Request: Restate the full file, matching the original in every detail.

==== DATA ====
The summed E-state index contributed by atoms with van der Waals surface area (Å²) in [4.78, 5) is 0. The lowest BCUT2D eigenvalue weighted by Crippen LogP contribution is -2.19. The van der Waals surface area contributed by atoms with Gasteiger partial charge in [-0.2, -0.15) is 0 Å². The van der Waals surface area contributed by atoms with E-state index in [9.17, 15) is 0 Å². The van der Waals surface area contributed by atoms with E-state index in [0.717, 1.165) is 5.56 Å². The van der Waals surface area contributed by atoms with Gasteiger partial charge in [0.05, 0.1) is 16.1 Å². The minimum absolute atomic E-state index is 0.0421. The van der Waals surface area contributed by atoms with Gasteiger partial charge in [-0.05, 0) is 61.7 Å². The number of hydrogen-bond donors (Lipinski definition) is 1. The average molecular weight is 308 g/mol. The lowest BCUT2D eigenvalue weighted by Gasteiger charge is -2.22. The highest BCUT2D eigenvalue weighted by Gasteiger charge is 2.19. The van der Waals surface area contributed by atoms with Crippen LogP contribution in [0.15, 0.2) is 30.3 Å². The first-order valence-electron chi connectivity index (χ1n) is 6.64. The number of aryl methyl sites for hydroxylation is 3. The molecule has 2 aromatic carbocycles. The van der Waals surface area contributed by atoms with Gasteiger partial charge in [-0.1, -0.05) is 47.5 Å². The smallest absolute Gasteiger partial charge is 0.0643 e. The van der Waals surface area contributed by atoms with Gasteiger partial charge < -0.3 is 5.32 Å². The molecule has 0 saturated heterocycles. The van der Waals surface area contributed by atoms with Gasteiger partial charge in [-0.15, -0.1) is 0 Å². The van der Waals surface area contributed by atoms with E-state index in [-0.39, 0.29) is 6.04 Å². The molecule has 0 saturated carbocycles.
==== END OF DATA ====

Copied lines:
The summed E-state index contributed by atoms with van der Waals surface area (Å²) in [4.78, 5) is 0. The lowest BCUT2D eigenvalue weighted by Crippen LogP contribution is -2.19. The van der Waals surface area contributed by atoms with Gasteiger partial charge in [-0.2, -0.15) is 0 Å². The van der Waals surface area contributed by atoms with E-state index in [9.17, 15) is 0 Å². The van der Waals surface area contributed by atoms with E-state index in [0.717, 1.165) is 5.56 Å². The van der Waals surface area contributed by atoms with Gasteiger partial charge in [0.05, 0.1) is 16.1 Å². The minimum absolute atomic E-state index is 0.0421. The van der Waals surface area contributed by atoms with Gasteiger partial charge in [-0.05, 0) is 61.7 Å². The number of hydrogen-bond donors (Lipinski definition) is 1. The average molecular weight is 308 g/mol. The lowest BCUT2D eigenvalue weighted by Gasteiger charge is -2.22. The highest BCUT2D eigenvalue weighted by Gasteiger charge is 2.19. The van der Waals surface area contributed by atoms with Crippen LogP contribution in [0.15, 0.2) is 30.3 Å². The first-order valence-electron chi connectivity index (χ1n) is 6.64. The number of aryl methyl sites for hydroxylation is 3. The molecule has 2 aromatic carbocycles. The van der Waals surface area contributed by atoms with Gasteiger partial charge in [-0.1, -0.05) is 47.5 Å². The smallest absolute Gasteiger partial charge is 0.0643 e. The van der Waals surface area contributed by atoms with Gasteiger partial charge < -0.3 is 5.32 Å². The molecule has 0 saturated heterocycles. The van der Waals surface area contributed by atoms with Gasteiger partial charge in [-0.15, -0.1) is 0 Å². The van der Waals surface area contributed by atoms with E-state index in [-0.39, 0.29) is 6.04 Å². The molecule has 0 saturated carbocycles.